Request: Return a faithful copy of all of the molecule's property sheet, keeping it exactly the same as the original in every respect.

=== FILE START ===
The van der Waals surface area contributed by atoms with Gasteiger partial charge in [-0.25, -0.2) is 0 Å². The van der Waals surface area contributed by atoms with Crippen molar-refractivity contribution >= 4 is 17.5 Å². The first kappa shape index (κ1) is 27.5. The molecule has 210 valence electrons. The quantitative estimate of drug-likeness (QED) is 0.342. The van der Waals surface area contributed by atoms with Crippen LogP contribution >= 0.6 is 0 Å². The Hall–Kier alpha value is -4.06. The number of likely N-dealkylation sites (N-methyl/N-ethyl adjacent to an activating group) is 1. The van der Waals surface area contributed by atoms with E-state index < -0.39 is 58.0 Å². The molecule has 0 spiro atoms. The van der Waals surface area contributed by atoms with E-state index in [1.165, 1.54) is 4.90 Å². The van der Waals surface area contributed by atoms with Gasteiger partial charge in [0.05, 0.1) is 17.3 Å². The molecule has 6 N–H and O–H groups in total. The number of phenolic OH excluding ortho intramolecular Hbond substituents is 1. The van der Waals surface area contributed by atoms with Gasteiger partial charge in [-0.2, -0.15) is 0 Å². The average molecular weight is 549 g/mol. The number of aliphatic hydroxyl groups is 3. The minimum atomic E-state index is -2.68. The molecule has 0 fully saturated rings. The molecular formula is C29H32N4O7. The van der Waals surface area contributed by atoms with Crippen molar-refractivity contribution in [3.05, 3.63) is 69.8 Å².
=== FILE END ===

The van der Waals surface area contributed by atoms with Gasteiger partial charge in [-0.25, -0.2) is 0 Å². The van der Waals surface area contributed by atoms with Crippen molar-refractivity contribution >= 4 is 17.5 Å². The first kappa shape index (κ1) is 27.5. The molecule has 210 valence electrons. The quantitative estimate of drug-likeness (QED) is 0.342. The van der Waals surface area contributed by atoms with Crippen LogP contribution >= 0.6 is 0 Å². The Hall–Kier alpha value is -4.06. The number of likely N-dealkylation sites (N-methyl/N-ethyl adjacent to an activating group) is 1. The van der Waals surface area contributed by atoms with E-state index < -0.39 is 58.0 Å². The molecule has 0 spiro atoms. The van der Waals surface area contributed by atoms with E-state index in [1.165, 1.54) is 4.90 Å². The van der Waals surface area contributed by atoms with Gasteiger partial charge in [0.05, 0.1) is 17.3 Å². The molecule has 6 N–H and O–H groups in total. The number of phenolic OH excluding ortho intramolecular Hbond substituents is 1. The van der Waals surface area contributed by atoms with Gasteiger partial charge in [-0.2, -0.15) is 0 Å². The average molecular weight is 549 g/mol. The number of aliphatic hydroxyl groups is 3. The minimum atomic E-state index is -2.68. The molecule has 0 fully saturated rings. The molecular formula is C29H32N4O7. The van der Waals surface area contributed by atoms with Crippen molar-refractivity contribution in [3.05, 3.63) is 69.8 Å².